The Largo[Part II] proceeds from the closing bars of the previous concerto. As mentioned by Anaiye Pavlenko in “Zthreduv!” [the annual journal of the Russian Formalists, one of the existing cultural committees; part if the Iowa Educators Consortium], listeners recognize “Largo” by the firm and purposive solo violin part in its component movements(444). The ritornello form here makes itself felt, through the largo tempo that it adheres to in its sheeted [mandated] execution directions [for presto simply will not do since the performers must rest from the allegro in which they have just come from](446).The Presto[Part III], although being largely bland in maneuver, is very repetitive and duplicates much of the Allegro, which is part one.
It is merely a continuation of the first part and that is why it was aptly chosen to end Opus six. In the Presto[Part III] there are also very distinct passages which are defined by the use of arppeggios and a series of descending scales[but on the same minor note in key of A].The orchestra in Concerto for Violin in Orchestra in A minor, Op.3, No.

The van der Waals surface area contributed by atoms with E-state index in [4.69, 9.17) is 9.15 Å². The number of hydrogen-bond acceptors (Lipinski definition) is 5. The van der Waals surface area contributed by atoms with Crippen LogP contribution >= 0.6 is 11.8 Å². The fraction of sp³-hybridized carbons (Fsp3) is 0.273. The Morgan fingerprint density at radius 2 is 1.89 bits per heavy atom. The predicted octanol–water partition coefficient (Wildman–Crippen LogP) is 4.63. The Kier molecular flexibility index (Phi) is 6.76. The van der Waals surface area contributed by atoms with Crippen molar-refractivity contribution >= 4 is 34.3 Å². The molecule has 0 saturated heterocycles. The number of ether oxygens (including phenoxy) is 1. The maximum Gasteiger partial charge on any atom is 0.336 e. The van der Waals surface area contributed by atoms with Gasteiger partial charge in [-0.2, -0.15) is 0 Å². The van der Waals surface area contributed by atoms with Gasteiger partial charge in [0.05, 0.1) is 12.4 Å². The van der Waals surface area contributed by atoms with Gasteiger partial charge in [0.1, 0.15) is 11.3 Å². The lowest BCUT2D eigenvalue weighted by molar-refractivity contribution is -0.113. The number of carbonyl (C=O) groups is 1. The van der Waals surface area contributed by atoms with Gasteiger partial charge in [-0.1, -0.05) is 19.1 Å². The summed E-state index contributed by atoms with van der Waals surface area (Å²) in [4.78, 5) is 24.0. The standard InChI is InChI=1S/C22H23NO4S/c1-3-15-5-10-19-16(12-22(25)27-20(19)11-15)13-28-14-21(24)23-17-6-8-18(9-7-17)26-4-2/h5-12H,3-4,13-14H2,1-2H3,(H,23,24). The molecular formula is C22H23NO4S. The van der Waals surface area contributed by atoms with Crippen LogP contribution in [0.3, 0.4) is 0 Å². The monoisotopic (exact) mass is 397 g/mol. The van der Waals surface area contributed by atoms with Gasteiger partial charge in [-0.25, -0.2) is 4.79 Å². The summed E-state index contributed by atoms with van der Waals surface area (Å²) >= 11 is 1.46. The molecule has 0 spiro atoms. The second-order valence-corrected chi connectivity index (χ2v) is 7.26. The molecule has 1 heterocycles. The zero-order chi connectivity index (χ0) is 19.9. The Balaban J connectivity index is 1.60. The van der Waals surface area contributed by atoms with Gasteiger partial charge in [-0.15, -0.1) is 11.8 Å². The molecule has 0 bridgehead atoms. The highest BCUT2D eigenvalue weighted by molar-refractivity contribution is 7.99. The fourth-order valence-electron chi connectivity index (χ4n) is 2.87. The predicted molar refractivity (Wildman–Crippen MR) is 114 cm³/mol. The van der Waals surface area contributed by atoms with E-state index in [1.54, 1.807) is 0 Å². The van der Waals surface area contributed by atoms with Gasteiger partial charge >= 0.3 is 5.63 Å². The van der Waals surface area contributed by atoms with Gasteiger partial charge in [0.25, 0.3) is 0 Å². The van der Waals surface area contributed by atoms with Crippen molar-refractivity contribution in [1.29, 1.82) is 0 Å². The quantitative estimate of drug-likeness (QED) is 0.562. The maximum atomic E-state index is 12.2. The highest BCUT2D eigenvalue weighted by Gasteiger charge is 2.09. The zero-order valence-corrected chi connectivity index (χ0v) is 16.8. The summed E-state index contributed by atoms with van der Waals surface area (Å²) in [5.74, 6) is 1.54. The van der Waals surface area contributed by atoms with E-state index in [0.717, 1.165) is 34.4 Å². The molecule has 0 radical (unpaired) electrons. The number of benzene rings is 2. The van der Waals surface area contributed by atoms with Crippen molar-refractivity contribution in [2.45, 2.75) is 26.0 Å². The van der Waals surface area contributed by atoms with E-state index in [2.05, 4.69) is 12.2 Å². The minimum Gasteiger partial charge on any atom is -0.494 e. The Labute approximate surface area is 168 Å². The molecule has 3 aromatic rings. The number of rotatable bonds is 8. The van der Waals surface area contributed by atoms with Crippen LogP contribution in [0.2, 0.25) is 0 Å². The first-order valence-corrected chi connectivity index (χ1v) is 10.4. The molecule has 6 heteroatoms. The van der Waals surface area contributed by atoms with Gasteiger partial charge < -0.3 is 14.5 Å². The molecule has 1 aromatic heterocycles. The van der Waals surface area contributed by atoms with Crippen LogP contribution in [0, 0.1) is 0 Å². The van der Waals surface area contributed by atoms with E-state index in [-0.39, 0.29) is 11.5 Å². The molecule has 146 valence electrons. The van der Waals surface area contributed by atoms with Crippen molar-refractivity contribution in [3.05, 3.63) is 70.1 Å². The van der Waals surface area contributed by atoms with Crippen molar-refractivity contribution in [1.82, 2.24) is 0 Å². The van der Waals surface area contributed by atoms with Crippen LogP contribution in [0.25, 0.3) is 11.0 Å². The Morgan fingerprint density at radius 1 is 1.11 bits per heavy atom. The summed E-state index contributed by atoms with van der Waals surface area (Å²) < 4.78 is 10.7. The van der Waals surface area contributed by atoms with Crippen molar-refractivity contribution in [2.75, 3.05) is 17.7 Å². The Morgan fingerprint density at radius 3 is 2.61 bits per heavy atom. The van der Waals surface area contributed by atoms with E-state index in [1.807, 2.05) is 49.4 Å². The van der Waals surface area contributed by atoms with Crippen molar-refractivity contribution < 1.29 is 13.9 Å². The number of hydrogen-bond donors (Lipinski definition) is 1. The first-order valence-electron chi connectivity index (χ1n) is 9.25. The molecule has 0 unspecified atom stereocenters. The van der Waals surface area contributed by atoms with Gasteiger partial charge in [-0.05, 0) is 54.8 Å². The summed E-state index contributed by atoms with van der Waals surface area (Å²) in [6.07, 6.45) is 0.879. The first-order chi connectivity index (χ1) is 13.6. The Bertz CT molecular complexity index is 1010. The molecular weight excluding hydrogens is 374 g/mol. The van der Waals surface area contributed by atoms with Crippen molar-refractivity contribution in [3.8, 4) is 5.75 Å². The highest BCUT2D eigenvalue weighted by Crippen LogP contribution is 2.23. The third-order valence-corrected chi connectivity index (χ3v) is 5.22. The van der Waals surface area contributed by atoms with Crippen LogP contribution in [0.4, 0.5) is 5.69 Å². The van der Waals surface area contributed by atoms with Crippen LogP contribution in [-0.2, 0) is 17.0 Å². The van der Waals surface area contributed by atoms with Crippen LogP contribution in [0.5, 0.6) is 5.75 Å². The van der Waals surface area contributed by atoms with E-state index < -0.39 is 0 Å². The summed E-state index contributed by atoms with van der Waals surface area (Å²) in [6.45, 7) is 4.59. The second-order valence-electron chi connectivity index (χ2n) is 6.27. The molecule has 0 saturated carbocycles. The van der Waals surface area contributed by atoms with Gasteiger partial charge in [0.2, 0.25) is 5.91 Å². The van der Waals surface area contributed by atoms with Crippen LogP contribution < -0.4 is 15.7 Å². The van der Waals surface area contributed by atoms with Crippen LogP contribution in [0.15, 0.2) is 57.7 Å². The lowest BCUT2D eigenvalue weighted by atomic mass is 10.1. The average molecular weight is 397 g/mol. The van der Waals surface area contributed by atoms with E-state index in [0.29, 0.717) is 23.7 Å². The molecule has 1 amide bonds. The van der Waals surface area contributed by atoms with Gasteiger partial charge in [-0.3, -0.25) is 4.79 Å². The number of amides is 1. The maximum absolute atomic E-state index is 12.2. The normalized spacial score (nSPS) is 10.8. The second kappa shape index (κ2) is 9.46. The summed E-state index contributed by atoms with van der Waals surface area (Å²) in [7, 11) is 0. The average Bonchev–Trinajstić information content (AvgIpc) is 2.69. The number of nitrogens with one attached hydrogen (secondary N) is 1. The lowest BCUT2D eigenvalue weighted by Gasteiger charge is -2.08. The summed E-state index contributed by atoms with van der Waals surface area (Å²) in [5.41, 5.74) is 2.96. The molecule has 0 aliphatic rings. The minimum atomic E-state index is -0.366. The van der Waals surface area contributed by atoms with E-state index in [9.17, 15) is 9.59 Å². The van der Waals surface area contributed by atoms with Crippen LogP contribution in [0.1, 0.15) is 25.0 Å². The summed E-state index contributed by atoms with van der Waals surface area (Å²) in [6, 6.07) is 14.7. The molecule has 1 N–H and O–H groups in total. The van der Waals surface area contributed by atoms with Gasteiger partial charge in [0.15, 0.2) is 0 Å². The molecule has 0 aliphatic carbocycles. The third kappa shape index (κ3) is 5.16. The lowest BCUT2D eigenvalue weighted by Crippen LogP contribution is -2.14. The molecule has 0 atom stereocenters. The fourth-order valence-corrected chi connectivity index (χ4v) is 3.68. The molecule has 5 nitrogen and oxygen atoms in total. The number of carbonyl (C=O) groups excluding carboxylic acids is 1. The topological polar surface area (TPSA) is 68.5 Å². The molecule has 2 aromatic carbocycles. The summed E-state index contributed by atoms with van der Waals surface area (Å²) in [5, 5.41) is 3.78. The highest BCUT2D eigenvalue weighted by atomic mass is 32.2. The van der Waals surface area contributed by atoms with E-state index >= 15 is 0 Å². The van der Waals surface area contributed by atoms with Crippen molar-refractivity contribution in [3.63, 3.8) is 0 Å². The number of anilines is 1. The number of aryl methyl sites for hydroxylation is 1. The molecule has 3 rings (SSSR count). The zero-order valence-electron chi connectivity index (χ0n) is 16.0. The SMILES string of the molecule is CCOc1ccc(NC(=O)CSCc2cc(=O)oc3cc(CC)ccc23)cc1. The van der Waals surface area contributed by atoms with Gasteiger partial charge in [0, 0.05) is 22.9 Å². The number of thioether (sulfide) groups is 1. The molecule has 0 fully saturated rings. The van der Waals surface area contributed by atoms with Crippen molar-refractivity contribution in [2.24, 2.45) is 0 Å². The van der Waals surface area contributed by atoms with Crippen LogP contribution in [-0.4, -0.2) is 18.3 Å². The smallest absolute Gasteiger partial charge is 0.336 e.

6.[I,II,III] represents the voices of the young girls that Vivaldi trained at the Conservatorio dell’ Ospedale della Pietà and Antonio Vivaldi[ as their violin teacher] is represented by the solo violin. Vivaldi had fancied himself to be the protagonist in the stories behind the creation of L’Estro Harmonico, and It must be remembered, that Antonio Vivaldi was an ordained priest for the and it is to be expected that someone of his orientation should preach about the wonder which is life here on earth. And life is something tumultuous, joyous, mysterious, and haunting: something to be embraced for the time of briefness, that each human has it for their fingers to grasp.
The dynamics of sound in the composition can be described to be reasonable in their content functions that lend themselves to the beauty of tension. The Largo, which is a very soft and delicate movement, connects the relationship between the Allegro and the Presto concertos. The Concerto for Violin in Orchestra in A minor, Op.3, No.
6.[I,II,III] as being duly inspired by life in an orphanage bears all these emotions.The Second Part of the Programme: Listening to Musical Language and ReactingListening to Concerto for Violin in Orchestra in A minor, Op.3, No.